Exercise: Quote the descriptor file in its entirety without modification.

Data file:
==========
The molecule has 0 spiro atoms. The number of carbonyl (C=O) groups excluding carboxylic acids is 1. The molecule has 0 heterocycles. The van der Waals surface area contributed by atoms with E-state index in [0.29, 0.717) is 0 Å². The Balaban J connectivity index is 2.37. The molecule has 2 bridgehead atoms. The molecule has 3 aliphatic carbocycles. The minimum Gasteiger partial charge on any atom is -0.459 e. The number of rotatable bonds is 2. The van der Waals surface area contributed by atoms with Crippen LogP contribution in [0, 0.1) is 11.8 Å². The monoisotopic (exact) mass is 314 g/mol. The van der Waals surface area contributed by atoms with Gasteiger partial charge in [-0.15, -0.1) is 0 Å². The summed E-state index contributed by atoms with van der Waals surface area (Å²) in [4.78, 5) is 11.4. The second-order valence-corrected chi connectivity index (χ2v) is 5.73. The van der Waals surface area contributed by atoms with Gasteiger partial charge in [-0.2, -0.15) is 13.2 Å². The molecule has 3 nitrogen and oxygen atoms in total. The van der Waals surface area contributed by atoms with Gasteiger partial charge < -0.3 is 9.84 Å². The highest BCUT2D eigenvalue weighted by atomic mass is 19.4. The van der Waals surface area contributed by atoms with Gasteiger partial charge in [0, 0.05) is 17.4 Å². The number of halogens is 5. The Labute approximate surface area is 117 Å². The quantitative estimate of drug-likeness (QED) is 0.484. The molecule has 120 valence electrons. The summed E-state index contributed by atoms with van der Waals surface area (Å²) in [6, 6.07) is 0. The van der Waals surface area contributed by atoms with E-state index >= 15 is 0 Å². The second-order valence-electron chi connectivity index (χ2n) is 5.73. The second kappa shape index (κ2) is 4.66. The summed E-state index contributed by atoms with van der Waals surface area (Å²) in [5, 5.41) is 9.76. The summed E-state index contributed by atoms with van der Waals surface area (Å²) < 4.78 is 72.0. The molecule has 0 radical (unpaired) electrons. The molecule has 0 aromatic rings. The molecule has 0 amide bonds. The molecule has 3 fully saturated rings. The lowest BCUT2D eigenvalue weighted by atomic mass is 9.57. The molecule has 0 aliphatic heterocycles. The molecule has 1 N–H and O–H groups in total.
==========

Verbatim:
The molecule has 0 spiro atoms. The number of carbonyl (C=O) groups excluding carboxylic acids is 1. The molecule has 0 heterocycles. The van der Waals surface area contributed by atoms with E-state index in [0.29, 0.717) is 0 Å². The Balaban J connectivity index is 2.37. The molecule has 2 bridgehead atoms. The molecule has 3 aliphatic carbocycles. The minimum Gasteiger partial charge on any atom is -0.459 e. The number of rotatable bonds is 2. The van der Waals surface area contributed by atoms with Crippen LogP contribution in [0, 0.1) is 11.8 Å². The monoisotopic (exact) mass is 314 g/mol. The van der Waals surface area contributed by atoms with Gasteiger partial charge in [-0.15, -0.1) is 0 Å². The summed E-state index contributed by atoms with van der Waals surface area (Å²) in [4.78, 5) is 11.4. The second-order valence-corrected chi connectivity index (χ2v) is 5.73. The van der Waals surface area contributed by atoms with Gasteiger partial charge in [-0.2, -0.15) is 13.2 Å². The molecule has 3 nitrogen and oxygen atoms in total. The van der Waals surface area contributed by atoms with Gasteiger partial charge < -0.3 is 9.84 Å². The highest BCUT2D eigenvalue weighted by atomic mass is 19.4. The van der Waals surface area contributed by atoms with Gasteiger partial charge in [0, 0.05) is 17.4 Å². The number of halogens is 5. The Labute approximate surface area is 117 Å². The quantitative estimate of drug-likeness (QED) is 0.484. The molecule has 120 valence electrons. The summed E-state index contributed by atoms with van der Waals surface area (Å²) in [6, 6.07) is 0. The van der Waals surface area contributed by atoms with E-state index >= 15 is 0 Å². The second-order valence-electron chi connectivity index (χ2n) is 5.73. The second kappa shape index (κ2) is 4.66. The summed E-state index contributed by atoms with van der Waals surface area (Å²) in [5, 5.41) is 9.76. The summed E-state index contributed by atoms with van der Waals surface area (Å²) < 4.78 is 72.0. The molecule has 0 radical (unpaired) electrons. The molecule has 0 aromatic rings. The molecule has 0 amide bonds. The molecule has 3 fully saturated rings. The lowest BCUT2D eigenvalue weighted by atomic mass is 9.57. The molecule has 0 aliphatic heterocycles. The molecule has 1 N–H and O–H groups in total.